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Tuesday 24th July 2018 @ 8:59 am

It’s been a busy eight weeks of travel.

And good.


Two weeks ago, just before I left for South Africa (with some great young leaders from the world of Irish Methodism) my dad said an unusual thing. He is a man who dedicated his entire working life to the service of others – as a minister of the Christian Gospel he taught his family and his flock that faith was a practical thing. Your Christian life was about your decisions, your actions, your practical loving. Prayer was also a practical thing – “remember that very often, you are part of the answer to your prayer” he taught us.

Which is probably why it took me a little by surprise when this 89 year old told me that his prayer for me the previous evening was that I would have work that allowed me to fly. And he meant it. Literally. Planes and airports and check–ins and security, and all that comes with it. I’ve never heard him say such a thing to me. It was both honoring and interesting. His comments showed me, he sees me. He sees the life that is continuously rolling out around me, and he chooses to believe it is worthy, and he chooses to pray for more of it.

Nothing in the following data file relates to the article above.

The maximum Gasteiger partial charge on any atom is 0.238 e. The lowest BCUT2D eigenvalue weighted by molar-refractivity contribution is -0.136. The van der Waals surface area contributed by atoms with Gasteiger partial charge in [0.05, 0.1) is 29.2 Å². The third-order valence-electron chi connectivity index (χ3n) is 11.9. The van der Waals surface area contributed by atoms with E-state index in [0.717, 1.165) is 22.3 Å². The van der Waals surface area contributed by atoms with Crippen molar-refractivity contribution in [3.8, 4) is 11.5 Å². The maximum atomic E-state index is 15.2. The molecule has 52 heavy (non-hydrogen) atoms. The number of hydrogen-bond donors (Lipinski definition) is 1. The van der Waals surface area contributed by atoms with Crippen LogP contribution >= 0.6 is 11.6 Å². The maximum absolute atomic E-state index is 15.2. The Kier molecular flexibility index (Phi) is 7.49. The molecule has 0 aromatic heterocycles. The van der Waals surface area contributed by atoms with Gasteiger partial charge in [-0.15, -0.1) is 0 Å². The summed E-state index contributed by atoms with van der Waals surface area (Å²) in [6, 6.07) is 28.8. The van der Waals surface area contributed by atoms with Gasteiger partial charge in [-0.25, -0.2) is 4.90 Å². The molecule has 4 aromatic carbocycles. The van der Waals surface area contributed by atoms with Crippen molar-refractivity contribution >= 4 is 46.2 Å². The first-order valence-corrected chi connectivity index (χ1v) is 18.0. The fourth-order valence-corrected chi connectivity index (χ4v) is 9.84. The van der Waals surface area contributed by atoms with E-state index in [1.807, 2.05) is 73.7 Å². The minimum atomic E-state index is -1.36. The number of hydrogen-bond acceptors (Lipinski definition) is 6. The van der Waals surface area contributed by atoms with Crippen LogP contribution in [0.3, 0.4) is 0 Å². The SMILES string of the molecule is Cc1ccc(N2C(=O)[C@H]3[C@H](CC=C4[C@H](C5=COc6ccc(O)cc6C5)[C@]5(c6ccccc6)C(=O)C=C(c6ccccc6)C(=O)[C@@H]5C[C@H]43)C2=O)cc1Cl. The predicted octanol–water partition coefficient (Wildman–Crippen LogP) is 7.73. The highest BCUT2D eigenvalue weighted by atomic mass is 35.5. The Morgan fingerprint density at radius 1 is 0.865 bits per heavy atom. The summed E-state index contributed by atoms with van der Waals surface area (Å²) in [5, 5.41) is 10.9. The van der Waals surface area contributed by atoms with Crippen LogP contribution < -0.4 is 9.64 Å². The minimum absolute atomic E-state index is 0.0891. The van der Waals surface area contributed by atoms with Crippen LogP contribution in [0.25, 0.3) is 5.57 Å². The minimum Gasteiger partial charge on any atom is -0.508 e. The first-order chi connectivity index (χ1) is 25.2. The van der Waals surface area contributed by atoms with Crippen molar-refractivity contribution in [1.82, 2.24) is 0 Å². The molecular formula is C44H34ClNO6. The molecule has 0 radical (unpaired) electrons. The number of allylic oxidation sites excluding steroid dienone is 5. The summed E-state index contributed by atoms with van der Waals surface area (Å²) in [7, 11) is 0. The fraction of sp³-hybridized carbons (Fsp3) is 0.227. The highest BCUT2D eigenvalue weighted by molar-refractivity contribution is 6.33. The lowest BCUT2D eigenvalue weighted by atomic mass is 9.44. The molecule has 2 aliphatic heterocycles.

Maybe this time of the year for more years to come, will look like this – maybe it won’t? As I am only part–time resourced by the Church for work in Trinity, it means normally that outside of normal semester I have the adventure of traveling a different path in ministry. All the travel I do has ministry as a component of it, but it is a wide (and I hold, beautiful) concept of what ministry is that has grown within me and I hope continues to change me.

I will over the next few days upload some blogs that allude to some of these travels – France, Derry (it took a long time to drive to Methodist conference, so I consider it a travel journey also!), Palestine and Israel, and I have just returned yesterday from South Africa. In two days I’m back at the airport and heading East, mainly for holidays, I’m deadly excited.


But today I simply sit – still knocked about a bit by the extent and miles of the last 8 weeks – deeply grateful that I have a home.

More than that, I have homes.

I live between two places, Bangor and Dublin, and in both of them I have a bed.

With clean sheets.

Those beds sit in brick built constructions that hold heat.

There is running water.

The water is hot.

All the time.

There is food in the fridge and cupboards.

All the time.

There are people here who care whether I live or die.

All the time.


I am currently sitting under an open skylight, and it is raining outside.

The skylight is designed so that even when it rains, no rain comes into this room.

Three days ago I was helping secure reinforced aluminum material against a wall in a ‘wandering school’ in a township outside Durban. The space was roughly 6msq and was the educational home for c.40 pre–school children, mainly orphans.

We were helping to place to aluminum against the walls, to plug the gaps in them, so neither the sun nor the rain will be disruptive or damaging to the children.


Such travel experiences can only challenge me if I choose to let them.






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